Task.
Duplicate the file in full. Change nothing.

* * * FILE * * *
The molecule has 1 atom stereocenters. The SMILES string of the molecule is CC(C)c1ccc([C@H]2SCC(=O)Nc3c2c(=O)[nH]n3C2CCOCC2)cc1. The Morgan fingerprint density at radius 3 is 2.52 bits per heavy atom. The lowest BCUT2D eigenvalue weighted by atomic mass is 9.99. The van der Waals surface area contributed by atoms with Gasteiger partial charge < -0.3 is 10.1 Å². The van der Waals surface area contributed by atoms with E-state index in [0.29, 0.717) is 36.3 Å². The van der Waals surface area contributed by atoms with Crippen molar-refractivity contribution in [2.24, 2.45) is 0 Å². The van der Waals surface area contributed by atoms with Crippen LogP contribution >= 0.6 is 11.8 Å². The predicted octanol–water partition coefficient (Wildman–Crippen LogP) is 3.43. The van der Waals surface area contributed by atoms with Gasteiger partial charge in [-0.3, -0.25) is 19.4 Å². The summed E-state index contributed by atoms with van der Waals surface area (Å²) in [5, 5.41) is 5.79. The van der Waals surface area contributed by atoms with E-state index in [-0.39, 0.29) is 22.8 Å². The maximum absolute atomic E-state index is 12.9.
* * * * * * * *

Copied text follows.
The molecule has 1 atom stereocenters. The SMILES string of the molecule is CC(C)c1ccc([C@H]2SCC(=O)Nc3c2c(=O)[nH]n3C2CCOCC2)cc1. The Morgan fingerprint density at radius 3 is 2.52 bits per heavy atom. The lowest BCUT2D eigenvalue weighted by atomic mass is 9.99. The van der Waals surface area contributed by atoms with Gasteiger partial charge < -0.3 is 10.1 Å². The van der Waals surface area contributed by atoms with E-state index in [0.29, 0.717) is 36.3 Å². The van der Waals surface area contributed by atoms with Crippen molar-refractivity contribution in [2.24, 2.45) is 0 Å². The van der Waals surface area contributed by atoms with Crippen LogP contribution >= 0.6 is 11.8 Å². The predicted octanol–water partition coefficient (Wildman–Crippen LogP) is 3.43. The van der Waals surface area contributed by atoms with Gasteiger partial charge in [-0.3, -0.25) is 19.4 Å². The summed E-state index contributed by atoms with van der Waals surface area (Å²) in [5, 5.41) is 5.79. The van der Waals surface area contributed by atoms with E-state index in [-0.39, 0.29) is 22.8 Å². The maximum absolute atomic E-state index is 12.9.